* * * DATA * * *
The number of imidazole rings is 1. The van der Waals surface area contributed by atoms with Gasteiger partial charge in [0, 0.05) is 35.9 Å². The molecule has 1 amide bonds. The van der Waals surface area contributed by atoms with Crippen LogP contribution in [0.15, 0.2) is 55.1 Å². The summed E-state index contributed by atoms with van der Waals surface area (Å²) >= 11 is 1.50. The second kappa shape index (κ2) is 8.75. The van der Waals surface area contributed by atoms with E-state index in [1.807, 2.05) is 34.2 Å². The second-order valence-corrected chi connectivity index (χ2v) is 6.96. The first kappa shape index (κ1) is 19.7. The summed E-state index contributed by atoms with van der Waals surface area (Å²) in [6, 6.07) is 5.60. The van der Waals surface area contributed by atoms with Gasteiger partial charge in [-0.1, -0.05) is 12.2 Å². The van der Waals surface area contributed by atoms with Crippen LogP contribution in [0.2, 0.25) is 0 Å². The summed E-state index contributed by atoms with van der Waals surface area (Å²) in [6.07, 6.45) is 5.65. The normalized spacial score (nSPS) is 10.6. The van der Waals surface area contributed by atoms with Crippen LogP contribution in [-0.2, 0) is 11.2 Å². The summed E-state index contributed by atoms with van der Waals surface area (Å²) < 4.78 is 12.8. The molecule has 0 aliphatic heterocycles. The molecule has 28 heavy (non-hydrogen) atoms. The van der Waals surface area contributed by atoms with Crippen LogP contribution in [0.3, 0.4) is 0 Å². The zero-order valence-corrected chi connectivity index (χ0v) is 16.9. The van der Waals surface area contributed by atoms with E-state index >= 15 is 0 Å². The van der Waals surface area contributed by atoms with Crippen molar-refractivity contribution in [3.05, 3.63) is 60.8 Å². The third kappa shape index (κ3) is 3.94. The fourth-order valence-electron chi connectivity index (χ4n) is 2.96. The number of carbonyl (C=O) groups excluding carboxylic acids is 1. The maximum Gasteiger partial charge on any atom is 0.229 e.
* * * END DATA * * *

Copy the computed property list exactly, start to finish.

The number of imidazole rings is 1. The van der Waals surface area contributed by atoms with Gasteiger partial charge in [0, 0.05) is 35.9 Å². The molecule has 1 amide bonds. The van der Waals surface area contributed by atoms with Crippen LogP contribution in [0.15, 0.2) is 55.1 Å². The summed E-state index contributed by atoms with van der Waals surface area (Å²) >= 11 is 1.50. The second kappa shape index (κ2) is 8.75. The van der Waals surface area contributed by atoms with E-state index in [1.807, 2.05) is 34.2 Å². The second-order valence-corrected chi connectivity index (χ2v) is 6.96. The first kappa shape index (κ1) is 19.7. The summed E-state index contributed by atoms with van der Waals surface area (Å²) in [6, 6.07) is 5.60. The van der Waals surface area contributed by atoms with Gasteiger partial charge in [-0.1, -0.05) is 12.2 Å². The van der Waals surface area contributed by atoms with Crippen LogP contribution in [0.2, 0.25) is 0 Å². The summed E-state index contributed by atoms with van der Waals surface area (Å²) in [6.07, 6.45) is 5.65. The normalized spacial score (nSPS) is 10.6. The van der Waals surface area contributed by atoms with Crippen LogP contribution in [-0.2, 0) is 11.2 Å². The summed E-state index contributed by atoms with van der Waals surface area (Å²) < 4.78 is 12.8. The molecule has 0 aliphatic heterocycles. The molecule has 28 heavy (non-hydrogen) atoms. The van der Waals surface area contributed by atoms with Crippen LogP contribution in [0.3, 0.4) is 0 Å². The zero-order valence-corrected chi connectivity index (χ0v) is 16.9. The van der Waals surface area contributed by atoms with E-state index >= 15 is 0 Å². The van der Waals surface area contributed by atoms with Crippen molar-refractivity contribution in [3.05, 3.63) is 60.8 Å². The third kappa shape index (κ3) is 3.94. The fourth-order valence-electron chi connectivity index (χ4n) is 2.96. The number of carbonyl (C=O) groups excluding carboxylic acids is 1. The maximum Gasteiger partial charge on any atom is 0.229 e.